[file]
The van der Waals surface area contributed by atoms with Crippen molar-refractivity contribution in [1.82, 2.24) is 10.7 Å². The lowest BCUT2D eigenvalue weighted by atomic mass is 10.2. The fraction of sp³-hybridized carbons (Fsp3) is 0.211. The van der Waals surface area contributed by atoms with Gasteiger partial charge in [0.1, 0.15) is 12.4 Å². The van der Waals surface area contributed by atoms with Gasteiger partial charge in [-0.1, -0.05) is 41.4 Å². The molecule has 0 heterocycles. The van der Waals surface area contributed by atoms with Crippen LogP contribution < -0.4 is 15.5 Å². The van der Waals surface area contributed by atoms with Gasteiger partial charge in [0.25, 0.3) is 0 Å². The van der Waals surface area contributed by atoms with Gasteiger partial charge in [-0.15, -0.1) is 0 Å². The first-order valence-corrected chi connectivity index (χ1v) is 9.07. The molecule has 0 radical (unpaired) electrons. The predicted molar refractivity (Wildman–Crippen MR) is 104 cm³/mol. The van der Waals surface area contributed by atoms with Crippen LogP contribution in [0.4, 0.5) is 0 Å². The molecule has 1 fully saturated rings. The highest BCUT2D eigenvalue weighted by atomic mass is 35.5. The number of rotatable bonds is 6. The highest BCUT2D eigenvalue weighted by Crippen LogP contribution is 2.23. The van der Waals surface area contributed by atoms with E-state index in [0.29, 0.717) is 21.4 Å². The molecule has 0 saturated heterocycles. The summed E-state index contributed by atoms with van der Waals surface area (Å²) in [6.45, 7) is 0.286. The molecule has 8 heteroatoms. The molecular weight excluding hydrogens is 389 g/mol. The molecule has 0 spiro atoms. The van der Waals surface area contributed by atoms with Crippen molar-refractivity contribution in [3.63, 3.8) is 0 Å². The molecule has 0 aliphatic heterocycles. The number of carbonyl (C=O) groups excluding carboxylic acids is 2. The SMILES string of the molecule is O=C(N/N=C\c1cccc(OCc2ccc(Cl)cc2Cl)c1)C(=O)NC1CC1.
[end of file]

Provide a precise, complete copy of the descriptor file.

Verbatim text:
The van der Waals surface area contributed by atoms with Crippen molar-refractivity contribution in [1.82, 2.24) is 10.7 Å². The lowest BCUT2D eigenvalue weighted by atomic mass is 10.2. The fraction of sp³-hybridized carbons (Fsp3) is 0.211. The van der Waals surface area contributed by atoms with Gasteiger partial charge in [0.1, 0.15) is 12.4 Å². The van der Waals surface area contributed by atoms with Gasteiger partial charge in [-0.1, -0.05) is 41.4 Å². The molecule has 0 heterocycles. The van der Waals surface area contributed by atoms with Crippen LogP contribution < -0.4 is 15.5 Å². The van der Waals surface area contributed by atoms with Gasteiger partial charge in [0.25, 0.3) is 0 Å². The van der Waals surface area contributed by atoms with Gasteiger partial charge in [-0.15, -0.1) is 0 Å². The first-order valence-corrected chi connectivity index (χ1v) is 9.07. The molecule has 0 radical (unpaired) electrons. The predicted molar refractivity (Wildman–Crippen MR) is 104 cm³/mol. The van der Waals surface area contributed by atoms with Crippen LogP contribution in [0.4, 0.5) is 0 Å². The molecule has 1 fully saturated rings. The highest BCUT2D eigenvalue weighted by atomic mass is 35.5. The number of rotatable bonds is 6. The highest BCUT2D eigenvalue weighted by Crippen LogP contribution is 2.23. The van der Waals surface area contributed by atoms with E-state index in [0.29, 0.717) is 21.4 Å². The molecule has 0 saturated heterocycles. The summed E-state index contributed by atoms with van der Waals surface area (Å²) in [6.45, 7) is 0.286. The molecule has 8 heteroatoms. The molecular weight excluding hydrogens is 389 g/mol. The molecule has 0 spiro atoms. The van der Waals surface area contributed by atoms with Crippen molar-refractivity contribution in [3.63, 3.8) is 0 Å². The molecule has 0 aliphatic heterocycles. The number of carbonyl (C=O) groups excluding carboxylic acids is 2. The SMILES string of the molecule is O=C(N/N=C\c1cccc(OCc2ccc(Cl)cc2Cl)c1)C(=O)NC1CC1.